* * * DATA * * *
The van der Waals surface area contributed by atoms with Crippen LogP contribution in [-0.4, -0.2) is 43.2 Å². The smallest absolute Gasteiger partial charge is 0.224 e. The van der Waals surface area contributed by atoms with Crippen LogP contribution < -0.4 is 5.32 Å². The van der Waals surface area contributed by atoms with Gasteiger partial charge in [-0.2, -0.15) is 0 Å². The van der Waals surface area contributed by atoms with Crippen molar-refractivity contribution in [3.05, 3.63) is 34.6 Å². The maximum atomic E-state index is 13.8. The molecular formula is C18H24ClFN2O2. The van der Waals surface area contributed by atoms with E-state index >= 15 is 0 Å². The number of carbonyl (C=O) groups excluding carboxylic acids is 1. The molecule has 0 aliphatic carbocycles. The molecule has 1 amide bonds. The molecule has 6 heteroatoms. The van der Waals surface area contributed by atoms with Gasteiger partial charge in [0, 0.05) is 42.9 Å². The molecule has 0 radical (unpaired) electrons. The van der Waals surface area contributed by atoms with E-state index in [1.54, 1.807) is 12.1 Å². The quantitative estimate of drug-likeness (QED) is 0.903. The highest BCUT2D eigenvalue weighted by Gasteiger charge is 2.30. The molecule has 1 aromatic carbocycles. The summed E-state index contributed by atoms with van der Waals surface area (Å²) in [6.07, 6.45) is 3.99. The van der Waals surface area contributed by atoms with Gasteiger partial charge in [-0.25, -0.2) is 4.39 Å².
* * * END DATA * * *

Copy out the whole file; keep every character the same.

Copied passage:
The van der Waals surface area contributed by atoms with Crippen LogP contribution in [-0.4, -0.2) is 43.2 Å². The smallest absolute Gasteiger partial charge is 0.224 e. The van der Waals surface area contributed by atoms with Crippen LogP contribution < -0.4 is 5.32 Å². The van der Waals surface area contributed by atoms with Gasteiger partial charge in [-0.2, -0.15) is 0 Å². The van der Waals surface area contributed by atoms with Crippen molar-refractivity contribution in [3.05, 3.63) is 34.6 Å². The maximum atomic E-state index is 13.8. The molecular formula is C18H24ClFN2O2. The van der Waals surface area contributed by atoms with E-state index >= 15 is 0 Å². The number of carbonyl (C=O) groups excluding carboxylic acids is 1. The molecule has 0 aliphatic carbocycles. The molecule has 1 amide bonds. The molecule has 6 heteroatoms. The van der Waals surface area contributed by atoms with Gasteiger partial charge in [0, 0.05) is 42.9 Å². The molecule has 0 radical (unpaired) electrons. The van der Waals surface area contributed by atoms with E-state index in [1.54, 1.807) is 12.1 Å². The quantitative estimate of drug-likeness (QED) is 0.903. The highest BCUT2D eigenvalue weighted by Gasteiger charge is 2.30. The molecule has 1 aromatic carbocycles. The summed E-state index contributed by atoms with van der Waals surface area (Å²) in [6.07, 6.45) is 3.99. The van der Waals surface area contributed by atoms with Gasteiger partial charge in [-0.25, -0.2) is 4.39 Å².